Sign up to receive blog updates in your inbox.

Running SQL on Nested JSON

When we surveyed the market, we saw the need for a solution that could perform fast SQL queries on fluid JSON data, including arrays and nested objects:

The Challenge of SQL on JSON

Some form of ETL to transform JSON to tables in SQL databases may be workable for basic JSON data with fixed fields that are known up front. However, JSON with nested objects or new fields that “can spring up every 2-4 weeks,” as the original Stack Overflow poster put it, is impossible to handle in such a rigid manner.

Relational databases offer alternative approaches to accommodate more complex JSON data. SQL Server stores JSON in varchar columns, while Postgres and MySQL have JSON data types. In these scenarios, users can ingest JSON data without conversion to SQL fields, but take a performance hit when querying the data because these columns support minimal indexing at best.

SQL on Nested JSON Using Rockset

With lots of fields that change, get added/removed, etc, it can be rather cumbersome to maintain ETL pipelines. Rockset was designed to help with this problem—by indexing all fields in JSON documents, along with all type information, and exposing a SQL API on top of it.

For example, with a Rockset collection named new_collection, I can start by adding a single document to an empty collection that looks like:

{
    "my-field": "doc1",
    "my-other-field": "some text"
}

... and then query it.

rockset> select "my-field", "my-other-field" 
         from new_collection;

+------------+------------------+
| my-field   | my-other-field   |
|------------+------------------|
| doc1       | some text        |
+------------+------------------+

Now, if a new JSON document comes in with some new fields - maybe with some arrays, nested JSON objects, etc, I can still query it with SQL.

{
    "my-field": "doc2",
    "my-other-field":[
        {
            "c1": "this",
            "c2": "field",
            "c3": "has",
            "c4": "changed"
        }
    ]
}

I add that to the same collection and can query it just as before.

rockset> select "my-field", "my-other-field" 
         from new_collection;

+------------+---------------------------------------------------------------+
| my-field   | my-other-field                                                |
|------------+---------------------------------------------------------------|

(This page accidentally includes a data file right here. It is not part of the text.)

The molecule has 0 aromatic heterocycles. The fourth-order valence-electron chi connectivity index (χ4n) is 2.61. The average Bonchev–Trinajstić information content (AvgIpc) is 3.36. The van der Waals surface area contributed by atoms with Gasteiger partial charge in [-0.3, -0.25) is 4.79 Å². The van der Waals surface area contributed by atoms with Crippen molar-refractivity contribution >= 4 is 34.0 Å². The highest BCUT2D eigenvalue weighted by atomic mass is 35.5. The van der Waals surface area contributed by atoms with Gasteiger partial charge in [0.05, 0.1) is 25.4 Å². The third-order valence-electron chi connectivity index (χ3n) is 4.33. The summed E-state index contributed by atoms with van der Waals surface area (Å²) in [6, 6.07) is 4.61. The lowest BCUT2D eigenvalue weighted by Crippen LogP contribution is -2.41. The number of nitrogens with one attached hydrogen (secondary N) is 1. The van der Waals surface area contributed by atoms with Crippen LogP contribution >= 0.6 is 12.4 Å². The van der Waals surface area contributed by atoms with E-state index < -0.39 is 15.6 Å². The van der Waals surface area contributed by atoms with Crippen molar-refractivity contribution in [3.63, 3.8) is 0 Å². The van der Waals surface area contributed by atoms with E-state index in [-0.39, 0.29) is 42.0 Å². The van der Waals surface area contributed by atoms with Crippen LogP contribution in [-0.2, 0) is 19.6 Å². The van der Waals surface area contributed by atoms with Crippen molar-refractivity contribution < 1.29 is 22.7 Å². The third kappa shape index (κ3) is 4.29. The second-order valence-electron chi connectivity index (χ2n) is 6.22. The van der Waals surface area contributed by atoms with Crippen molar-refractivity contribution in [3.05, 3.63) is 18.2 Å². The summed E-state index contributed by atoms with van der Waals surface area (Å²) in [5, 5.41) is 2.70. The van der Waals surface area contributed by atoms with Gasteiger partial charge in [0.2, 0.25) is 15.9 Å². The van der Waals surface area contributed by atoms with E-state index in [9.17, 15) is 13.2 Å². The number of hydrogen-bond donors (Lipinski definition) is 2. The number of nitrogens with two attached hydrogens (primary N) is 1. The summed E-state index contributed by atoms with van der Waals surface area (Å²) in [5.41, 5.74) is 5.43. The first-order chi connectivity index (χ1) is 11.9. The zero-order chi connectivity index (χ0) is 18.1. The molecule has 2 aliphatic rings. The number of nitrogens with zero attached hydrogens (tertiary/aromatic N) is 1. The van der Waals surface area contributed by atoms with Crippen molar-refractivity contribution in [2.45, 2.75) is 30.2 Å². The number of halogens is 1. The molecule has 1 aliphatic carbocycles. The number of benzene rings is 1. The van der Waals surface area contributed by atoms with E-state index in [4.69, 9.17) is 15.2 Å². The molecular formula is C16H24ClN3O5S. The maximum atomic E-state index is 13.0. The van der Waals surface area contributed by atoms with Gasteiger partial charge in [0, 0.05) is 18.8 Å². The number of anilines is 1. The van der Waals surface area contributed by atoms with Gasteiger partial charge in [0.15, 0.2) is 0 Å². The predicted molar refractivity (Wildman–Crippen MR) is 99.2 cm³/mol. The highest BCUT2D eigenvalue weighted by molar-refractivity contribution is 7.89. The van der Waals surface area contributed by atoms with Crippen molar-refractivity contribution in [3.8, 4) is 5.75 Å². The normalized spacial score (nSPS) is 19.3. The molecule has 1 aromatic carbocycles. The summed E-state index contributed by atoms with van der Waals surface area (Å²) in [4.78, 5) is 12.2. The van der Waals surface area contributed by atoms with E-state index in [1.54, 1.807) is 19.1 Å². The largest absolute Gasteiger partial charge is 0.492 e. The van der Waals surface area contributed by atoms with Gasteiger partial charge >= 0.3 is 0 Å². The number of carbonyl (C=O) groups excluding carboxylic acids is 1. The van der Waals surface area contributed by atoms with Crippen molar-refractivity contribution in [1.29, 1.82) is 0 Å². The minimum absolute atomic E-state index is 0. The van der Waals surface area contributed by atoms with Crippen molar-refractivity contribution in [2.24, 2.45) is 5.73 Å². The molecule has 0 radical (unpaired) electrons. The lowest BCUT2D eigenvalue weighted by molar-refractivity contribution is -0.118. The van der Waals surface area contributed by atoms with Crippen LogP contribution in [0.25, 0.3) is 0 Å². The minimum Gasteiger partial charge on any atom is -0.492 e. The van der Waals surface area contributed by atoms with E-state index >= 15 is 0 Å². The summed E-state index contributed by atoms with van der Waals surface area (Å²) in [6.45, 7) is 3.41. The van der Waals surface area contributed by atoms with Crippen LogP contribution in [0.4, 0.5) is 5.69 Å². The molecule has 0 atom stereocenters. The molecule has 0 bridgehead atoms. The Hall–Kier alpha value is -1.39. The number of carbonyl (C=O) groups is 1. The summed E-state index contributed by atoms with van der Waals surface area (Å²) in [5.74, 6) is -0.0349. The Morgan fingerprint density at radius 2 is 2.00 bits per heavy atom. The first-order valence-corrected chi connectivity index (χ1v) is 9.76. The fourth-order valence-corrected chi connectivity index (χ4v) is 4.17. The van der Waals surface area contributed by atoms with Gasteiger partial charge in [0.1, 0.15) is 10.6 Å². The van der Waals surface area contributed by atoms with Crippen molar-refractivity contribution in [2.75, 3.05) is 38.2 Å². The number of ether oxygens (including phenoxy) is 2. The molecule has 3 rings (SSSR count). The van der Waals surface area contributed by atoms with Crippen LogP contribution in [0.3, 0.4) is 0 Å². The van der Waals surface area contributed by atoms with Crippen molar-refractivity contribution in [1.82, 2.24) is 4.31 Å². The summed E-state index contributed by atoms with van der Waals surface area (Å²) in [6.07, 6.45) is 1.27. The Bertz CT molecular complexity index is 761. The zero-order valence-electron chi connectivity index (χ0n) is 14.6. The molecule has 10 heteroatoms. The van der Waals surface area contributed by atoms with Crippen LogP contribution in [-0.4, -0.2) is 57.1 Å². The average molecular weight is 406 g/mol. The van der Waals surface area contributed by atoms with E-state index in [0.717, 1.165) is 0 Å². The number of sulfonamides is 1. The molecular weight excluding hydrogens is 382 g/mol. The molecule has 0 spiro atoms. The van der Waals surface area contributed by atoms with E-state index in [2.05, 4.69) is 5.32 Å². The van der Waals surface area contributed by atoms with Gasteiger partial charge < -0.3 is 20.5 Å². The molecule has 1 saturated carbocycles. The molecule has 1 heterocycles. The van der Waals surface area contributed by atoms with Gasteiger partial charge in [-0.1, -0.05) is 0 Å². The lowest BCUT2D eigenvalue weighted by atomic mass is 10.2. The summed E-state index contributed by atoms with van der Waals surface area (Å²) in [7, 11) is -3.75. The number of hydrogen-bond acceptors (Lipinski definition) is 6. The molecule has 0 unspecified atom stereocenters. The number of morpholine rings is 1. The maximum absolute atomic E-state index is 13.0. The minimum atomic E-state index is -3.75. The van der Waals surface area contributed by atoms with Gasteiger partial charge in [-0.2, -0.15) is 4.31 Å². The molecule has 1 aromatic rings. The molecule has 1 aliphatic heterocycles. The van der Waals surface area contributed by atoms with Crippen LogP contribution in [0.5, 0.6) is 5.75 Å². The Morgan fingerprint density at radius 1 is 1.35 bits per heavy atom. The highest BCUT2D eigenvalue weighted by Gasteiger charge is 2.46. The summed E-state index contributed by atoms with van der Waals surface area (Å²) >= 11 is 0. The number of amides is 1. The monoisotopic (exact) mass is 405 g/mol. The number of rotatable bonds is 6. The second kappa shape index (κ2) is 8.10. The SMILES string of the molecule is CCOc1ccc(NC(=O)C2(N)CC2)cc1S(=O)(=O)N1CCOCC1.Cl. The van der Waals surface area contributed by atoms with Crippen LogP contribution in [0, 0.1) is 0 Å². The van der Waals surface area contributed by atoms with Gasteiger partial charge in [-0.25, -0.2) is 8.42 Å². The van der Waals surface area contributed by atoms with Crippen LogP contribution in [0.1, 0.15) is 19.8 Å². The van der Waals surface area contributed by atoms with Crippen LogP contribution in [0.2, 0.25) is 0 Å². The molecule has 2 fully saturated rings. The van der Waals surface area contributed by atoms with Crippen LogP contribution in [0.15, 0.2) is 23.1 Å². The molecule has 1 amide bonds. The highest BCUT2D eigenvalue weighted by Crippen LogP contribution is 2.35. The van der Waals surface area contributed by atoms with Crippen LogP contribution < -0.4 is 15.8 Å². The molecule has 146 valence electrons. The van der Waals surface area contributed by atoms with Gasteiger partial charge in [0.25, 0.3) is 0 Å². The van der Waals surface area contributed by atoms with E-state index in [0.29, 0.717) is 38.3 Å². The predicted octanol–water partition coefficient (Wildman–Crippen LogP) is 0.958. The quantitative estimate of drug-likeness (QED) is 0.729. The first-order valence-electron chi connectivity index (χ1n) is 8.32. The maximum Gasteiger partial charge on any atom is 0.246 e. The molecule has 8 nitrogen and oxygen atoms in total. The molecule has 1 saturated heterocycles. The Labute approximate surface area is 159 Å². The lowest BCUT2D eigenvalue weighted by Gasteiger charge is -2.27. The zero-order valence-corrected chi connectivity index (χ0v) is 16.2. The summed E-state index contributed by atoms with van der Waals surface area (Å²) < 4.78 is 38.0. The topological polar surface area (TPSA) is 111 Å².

| doc1       | some text                                                     |
| doc2       | [{'c1': 'this', 'c2': 'field', 'c3': 'has', 'c4': 'changed'}] |
+------------+---------------------------------------------------------------+

I can further flatten nested JSON objects and array fields at query time and construct the table I want to get to - without having to do any transformations beforehand.

rockset> select mof.* 
         from new_collection, unnest(new_collection."my-other-field") as mof;

+------+-------+------+---------+
| c1   | c2    | c3   | c4      |
|------+-------+------+---------|
| this | field | has  | changed |
+------+-------+------+---------+

In addition to this, there is strong type information stored, which means I won't get tripped up by having mixed types, etc. Adding a third document:

{
    "my-field": "doc3",
    "my-other-field":[
        {
            "c1": "unexpected",
            "c2": 99,
            "c3": 100,
            "c4": 101
        }
    ]
}

It still adds my document as expected.

rockset> select mof.* 
         from new_collection, unnest(new_collection."my-other-field") as mof;

+------------+-------+------+---------+
| c1         | c2    | c3   | c4      |
|------------+-------+------+---------|
| unexpected | 99    | 100  | 101     |
| this       | field | has  | changed |
+------------+-------+------+---------+

... and the fields are strongly typed.

rockset> select typeof(mof.c2) 
         from new_collection, unnest(new_collection."my-other-field") as mof;

+-----------+
| ?typeof   |
|-----------|
| int       |
| string    |
+-----------+

If being able to run SQL on complex JSON, without any ETL, data pipelines, or fixed schema, sounds interesting to you, you should give Rockset a try.

Real-time SQL on NoSQL. Start today.

Related Posts

Methods for Running SQL on JSON in PostgreSQL, MySQL and Other Relational Databases

We examine various options for running SQL on JSON in relational databases, like PostgreSQL and MySQL, and in Rockset.

Redshift with Rockset: High performance queries for operational analytics

Run high performance queries for operational analytics on data from Redshift tables by continuously ingesting and indexing Redshift data through a Rockset-Redshift integration.

Building a SQL Development Environment for Messy, Semi-Structured Data

Learn how and why Rockset developed a new SQL development environment for messy, semi-structured data.